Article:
Chaos, the concept, is often explained in terms of a butterfly flapping its wings in one part of the world, which tips some indescribable balance, leading to rain falling in another part of the world. It's an overworn cliche by now, but one that still gets to the heart of a quality of nature that scientists and mathematicians prior to the 20th century didn't really grasp. It was hardly their fault. Living in the age of slide rules and tables (or before), they can't really be blamed for focusing ...more
Bruce
Oct 25, 2015 rated it it was ok
Shelves: non-fiction

This book was a disappointment. The author spent too much time in repeating the same terminology and concepts like 'strange attractors' and 'sensitive dependence on initial conditions' and not enough time making it tangible by using real examples that would have made it more meaningful. For instance, what does chaos theory/nonlinear science mean for weather forecasting, predicting asset class returns, crime statistics, economic growth, timing of natural disasters? The author mentions these conce
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Trav
Aug 23, 2013 rated it liked it  ·  review of another edition
Shelves: science
More a biography of an idea than an explanation of a theory.

Gleick's examination of the emergence of chaos theory is well written, and relatively easy to read (relative when one compares it to the technical and academic articles on the subject upon which he draws). However, his focus is not so much on explaining the theory of chaos than on telling the story of chaos's transition from the fringe to the mainstream. In this, his work is an excellent complement to Kuhn's work on the The
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Stephie Williams
Jul 18, 2017 rated it really liked it
When I first read this book back in what I think was 1992, I would have rated it 5 stars, but now if I would reread it, which I do not plan on doing, I would give it only 4 stars because of the lack critical analysis. Not because he gave bad information, but because chaos is a lot more difficult to prove in any particular case, especially outside of the physical sciences, which he does not reveal. This could have been because back when it was written a lot of researchers assumed the applicabilit ...more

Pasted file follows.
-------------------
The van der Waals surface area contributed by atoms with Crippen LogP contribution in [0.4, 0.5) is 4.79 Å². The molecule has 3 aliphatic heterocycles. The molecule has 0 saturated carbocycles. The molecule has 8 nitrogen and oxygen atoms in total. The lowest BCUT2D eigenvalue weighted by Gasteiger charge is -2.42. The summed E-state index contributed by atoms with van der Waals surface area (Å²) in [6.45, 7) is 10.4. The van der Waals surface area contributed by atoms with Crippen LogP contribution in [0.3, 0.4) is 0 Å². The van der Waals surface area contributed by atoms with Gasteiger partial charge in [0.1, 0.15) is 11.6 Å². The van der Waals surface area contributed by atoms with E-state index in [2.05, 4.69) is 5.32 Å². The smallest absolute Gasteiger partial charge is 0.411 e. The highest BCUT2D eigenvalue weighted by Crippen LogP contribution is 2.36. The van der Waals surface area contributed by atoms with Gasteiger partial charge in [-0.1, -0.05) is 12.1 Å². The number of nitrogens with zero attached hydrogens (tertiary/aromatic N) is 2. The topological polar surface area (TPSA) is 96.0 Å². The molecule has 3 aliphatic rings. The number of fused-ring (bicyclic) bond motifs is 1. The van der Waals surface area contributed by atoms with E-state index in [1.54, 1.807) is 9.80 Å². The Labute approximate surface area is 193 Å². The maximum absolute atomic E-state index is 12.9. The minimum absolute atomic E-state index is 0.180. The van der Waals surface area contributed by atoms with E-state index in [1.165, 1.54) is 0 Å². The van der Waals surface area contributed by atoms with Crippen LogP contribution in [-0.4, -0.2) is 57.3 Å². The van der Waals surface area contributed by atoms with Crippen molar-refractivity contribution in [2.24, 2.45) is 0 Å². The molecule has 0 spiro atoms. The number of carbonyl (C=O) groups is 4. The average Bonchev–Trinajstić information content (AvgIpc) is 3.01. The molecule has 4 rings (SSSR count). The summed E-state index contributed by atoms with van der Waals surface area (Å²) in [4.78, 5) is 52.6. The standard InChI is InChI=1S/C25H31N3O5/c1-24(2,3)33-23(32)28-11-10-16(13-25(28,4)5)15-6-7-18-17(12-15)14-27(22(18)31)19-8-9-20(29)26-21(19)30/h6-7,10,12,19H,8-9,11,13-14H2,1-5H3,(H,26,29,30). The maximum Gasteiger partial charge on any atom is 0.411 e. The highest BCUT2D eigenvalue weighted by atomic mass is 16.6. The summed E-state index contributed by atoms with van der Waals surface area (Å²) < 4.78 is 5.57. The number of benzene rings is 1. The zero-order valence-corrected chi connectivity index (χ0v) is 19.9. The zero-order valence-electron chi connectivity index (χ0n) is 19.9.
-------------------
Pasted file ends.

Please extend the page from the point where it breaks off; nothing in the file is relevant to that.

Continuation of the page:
Sookie
Mar 19, 2017 rated it liked it
Shelves: non-fiction
A great introduction to new readers of the subject. If one is keeping up with physics for last decade or so, the content of Chaos doesn't offer anything new. With the introduction to chaos theory, Gleick gives a wide variety of historical anecdotes involving various scientists across borders and scientific disciplines who have observed the phenomenon but haven't been able to nail it.
Chaos brings these stories together and puts them under an umbrella. The narration becomes easier to follow and t
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Cav
Aug 20, 2019 rated it it was amazing  ·  review of another edition
Wow, this book was epic! Chaos can be a tricky concept, but author James Gleick writes in a very effective way; conveying complicated ideas in an easy-to-understand manner.
I can only imagine how difficult this book would have been to follow, if it was plagued by the long-winded and dry writing that befalls many science books... Thankfully, it does not. The author relates conceptually complicated ideas in an easily-accessible style.
Gleick conveys the importance of Chaos early on:
"The most passiona
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Huyen
Jul 16, 2009 rated it liked it
in the spirit of chaos, JG writes this strangely attractive book in an unpredictably aperiodically chaotic fashion, I never understand the messy structure of this book. sometimes he follows through the development of an idea very thoroughly, sometimes he randomly introduces something and then moves on to another guy who seems to be totally unrelated to the previous guy. There's not enough math for my liking and too much rambling about the scientists rather than what they actually did. Although I ...more
Gayle
Jul 02, 2011 rated it liked it
Although I truly enjoy the way James Gleick can take a complicated subject apart for the inexpert, I did not enjoy this book as much as I did The Information. I caught myself skipping, counting pages to the end of the chapter, even yawning and dropping off. Not a good sign for me.

Some chapters had me on the edge of my seat, or thinking "Ah ha! That's how that works." The overall sense that chaos has a sometimes deeply hidden pattern (that applies to all things) is interesting, but I didn't need to be told
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Paul
Jul 02, 2017 rated it it was ok
Another personality-driven popular science book, about as I expected. This seems like a good way to build up hype around chaos to get people to get interested in figuring out what it is, but I feel like I do not understand chaos and its implications any better now than when I started, and I think that the use of sort of vague language to describe fundamentally mathematical concepts is probably misleading.

Even if I didn't get an understanding of the mathematics involved, I'm also not
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James Gleick (born August 1, 1954) is an American author, journalist, and biographer, whose books explore the cultural ramifications of science and technology. Three of these books have been Pulitzer Prize and National Book Award finalists, and they have been translated into more than twenty languages.

Born in New York City, USA, Gleick attended Harvard College, graduating in 1976 with
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“Ideas that require people to reorganize their picture of the world provoke hostility.” 55 likes
“You don’t see something until you have the right metaphor to let you perceive it” 36 likes